The progressive miniaturization of integrated circuits makes electronic elements increasingly approaching the atomic limit. However, near this limit the quantum properties of electrons become critical and silicon-based elements stop working.
One of the alternatives for the manufacturing of electronic components with few atoms is based on the use of molecules. This approach presents numerous advantages since molecules can be easily and economically produced, dissipate low energy and can be grown in three dimensions. However, most of the molecules have a serious drawback for their application in electronic components: its electrical conductance is very low and decreases exponentially with distance. To solve this problem it is necessary to determine the transport properties of the molecules i.e. how the current flowing through them changes depending on factors such as voltage, the contact configuration with the electrodes, the shape and molecule composition etc.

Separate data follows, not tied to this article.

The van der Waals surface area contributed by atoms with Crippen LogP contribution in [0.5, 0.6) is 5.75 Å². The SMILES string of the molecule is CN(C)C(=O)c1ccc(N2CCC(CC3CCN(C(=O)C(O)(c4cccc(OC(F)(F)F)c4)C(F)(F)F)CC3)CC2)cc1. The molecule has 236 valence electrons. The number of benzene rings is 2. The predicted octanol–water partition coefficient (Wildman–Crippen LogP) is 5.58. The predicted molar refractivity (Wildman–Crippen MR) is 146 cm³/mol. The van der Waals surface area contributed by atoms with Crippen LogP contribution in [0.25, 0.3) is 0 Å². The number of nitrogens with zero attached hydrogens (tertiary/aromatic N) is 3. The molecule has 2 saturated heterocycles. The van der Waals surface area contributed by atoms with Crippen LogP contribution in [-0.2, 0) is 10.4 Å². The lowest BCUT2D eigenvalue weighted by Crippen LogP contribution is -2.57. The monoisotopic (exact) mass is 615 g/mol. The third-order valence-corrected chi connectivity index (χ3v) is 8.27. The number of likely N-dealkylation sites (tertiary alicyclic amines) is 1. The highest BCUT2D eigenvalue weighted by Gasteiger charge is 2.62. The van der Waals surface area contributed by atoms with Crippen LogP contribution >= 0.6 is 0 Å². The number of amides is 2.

These properties are being intensively studied by many experimental groups using techniques such as scanning tunneling microscopy. Other teams such as the Modelling and Simulation group of CINN perform theoretical simulations for validating the latest experiments and predict new experiments. These simulations allow to obtain the transport properties in systems with hundreds of atoms and provide a key tool for the understanding of the processes involved in the electronic conductance in molecules and other nanoscale devices.